The disconnect we feel when making the decision to unite with a little c chapter of the body of Christ does not come because of details like the way we sing, the way we sit, or the pitch of the pastor’s voice. It goes back to how connected we are with Jesus Christ himself.

The church with the small c consists of a percentage of people who have no assurance of a clinching experience in which they came to Jesus for rest and forgiveness. Each of us must come to Jesus, who said, “I am the way and the truth and the life. No one comes to the Father except through me” (John 14:6).We are desperately needy sinners—desperately in need of a Savior! Until we truly connect to the Savior, our connection to a local group of Christians will not be complete.

“Come to Me”

People are stressed, alienated, isolated, and uncomfortable most of the time. Jesus says, “Come to me, all you who are weary and burdened, and I will give you rest. Take my yoke upon you and learn from me, for I am gentle and humble in heart, and you will find rest for your souls. For my yoke is easy and my burden is light” (Matthew 11:28-30).

Jesus described us as “weary and burdened.” Our international ministry, the Luis Palau Evangelistic Association, once conducted a survey in the North Shore area of Chicago where people live very well.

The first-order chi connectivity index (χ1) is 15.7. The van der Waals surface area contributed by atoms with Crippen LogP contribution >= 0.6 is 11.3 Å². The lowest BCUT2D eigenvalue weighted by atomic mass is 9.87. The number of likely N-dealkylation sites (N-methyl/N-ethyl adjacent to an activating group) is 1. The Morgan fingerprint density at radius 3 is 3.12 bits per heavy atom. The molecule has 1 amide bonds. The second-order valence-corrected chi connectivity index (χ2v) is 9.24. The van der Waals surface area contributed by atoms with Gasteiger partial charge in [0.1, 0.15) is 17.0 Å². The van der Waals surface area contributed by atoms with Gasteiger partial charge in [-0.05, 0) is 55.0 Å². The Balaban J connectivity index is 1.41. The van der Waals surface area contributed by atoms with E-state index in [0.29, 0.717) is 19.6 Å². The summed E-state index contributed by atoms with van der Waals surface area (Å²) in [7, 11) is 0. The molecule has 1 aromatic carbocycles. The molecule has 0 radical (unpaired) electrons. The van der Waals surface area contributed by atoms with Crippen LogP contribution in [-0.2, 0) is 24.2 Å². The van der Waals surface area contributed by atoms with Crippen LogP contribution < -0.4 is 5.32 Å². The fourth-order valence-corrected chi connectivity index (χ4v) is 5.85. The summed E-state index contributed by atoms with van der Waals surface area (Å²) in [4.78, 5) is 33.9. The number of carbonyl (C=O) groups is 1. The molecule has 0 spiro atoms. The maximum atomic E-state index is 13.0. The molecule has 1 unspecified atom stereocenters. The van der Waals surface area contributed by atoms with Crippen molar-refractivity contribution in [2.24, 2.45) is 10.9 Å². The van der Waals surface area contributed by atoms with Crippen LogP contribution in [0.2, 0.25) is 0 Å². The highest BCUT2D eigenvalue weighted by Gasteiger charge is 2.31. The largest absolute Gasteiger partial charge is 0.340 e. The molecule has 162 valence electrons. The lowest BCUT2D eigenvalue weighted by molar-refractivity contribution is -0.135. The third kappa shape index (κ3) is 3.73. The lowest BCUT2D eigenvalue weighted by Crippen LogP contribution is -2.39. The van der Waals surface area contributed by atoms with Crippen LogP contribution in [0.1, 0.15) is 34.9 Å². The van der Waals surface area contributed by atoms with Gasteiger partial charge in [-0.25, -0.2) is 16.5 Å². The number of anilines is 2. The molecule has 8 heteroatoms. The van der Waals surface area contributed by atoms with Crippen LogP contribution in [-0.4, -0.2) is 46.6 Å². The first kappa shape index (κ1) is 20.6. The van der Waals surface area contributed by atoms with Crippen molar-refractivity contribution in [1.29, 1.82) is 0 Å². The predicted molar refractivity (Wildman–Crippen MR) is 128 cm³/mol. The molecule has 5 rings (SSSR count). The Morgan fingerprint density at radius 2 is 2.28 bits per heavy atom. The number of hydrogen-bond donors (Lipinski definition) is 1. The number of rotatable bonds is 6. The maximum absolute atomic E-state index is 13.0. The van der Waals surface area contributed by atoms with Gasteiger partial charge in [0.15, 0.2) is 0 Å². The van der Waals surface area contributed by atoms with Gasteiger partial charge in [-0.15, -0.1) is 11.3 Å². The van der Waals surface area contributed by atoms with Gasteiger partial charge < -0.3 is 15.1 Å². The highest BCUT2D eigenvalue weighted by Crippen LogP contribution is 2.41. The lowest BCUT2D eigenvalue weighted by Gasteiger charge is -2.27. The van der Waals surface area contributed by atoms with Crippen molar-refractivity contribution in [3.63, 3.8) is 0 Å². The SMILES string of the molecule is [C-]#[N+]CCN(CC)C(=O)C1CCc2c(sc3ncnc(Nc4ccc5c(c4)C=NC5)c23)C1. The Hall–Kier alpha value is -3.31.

Most of us would offer to change places with them any day. Yet the young middle class women said they felt exhausted, confused about too many choices, and burned out. Not weary and burdened like people in other parts of the world who scrape to get enough food to eat, for sure. But they are weary and burdened with their busy lives, struggling to balance the need for solitude, personal fulfillment, and dealing with the overwhelming

needs of others.

Exhausted people are characterized by ceaseless activity that doesn’t get us any closer to the Kingdom, any closer to knowing Jesus better, or even any closer to getting our house clean. The rest of the world laughs at us restless Americans because we are constantly changing and never settled. What is here today is gone tomorrow, and the church reflects those trends.

Sometimes we are weary and burdened by unrealistic standards, fearful of being considered failures. Listen to this paraphrase of Matthew 11:28:“Are you tired, worn out, burned out on religion? Come to me. Get away with me and you will recover your life. I will show you how to take real rest. Walk with me and work with me. Watch how I do it. Learn the unforced rhythms of grace. I will not lay anything heavy or ill fitting on you. Keep company with me and we will learn to live freely and lightly” (The Message).

“I Will Give You Rest”

Jesus Christ does not call us to attend another class or program, but to come directly to him. We have a choice between rest and stress. We all know the meaning of stress. Come to Jesus the Counselor for understanding, to Jesus the Mighty God for comfort, to Jesus the Prince of Peace for rest because he is the only one who truly meets all our needs.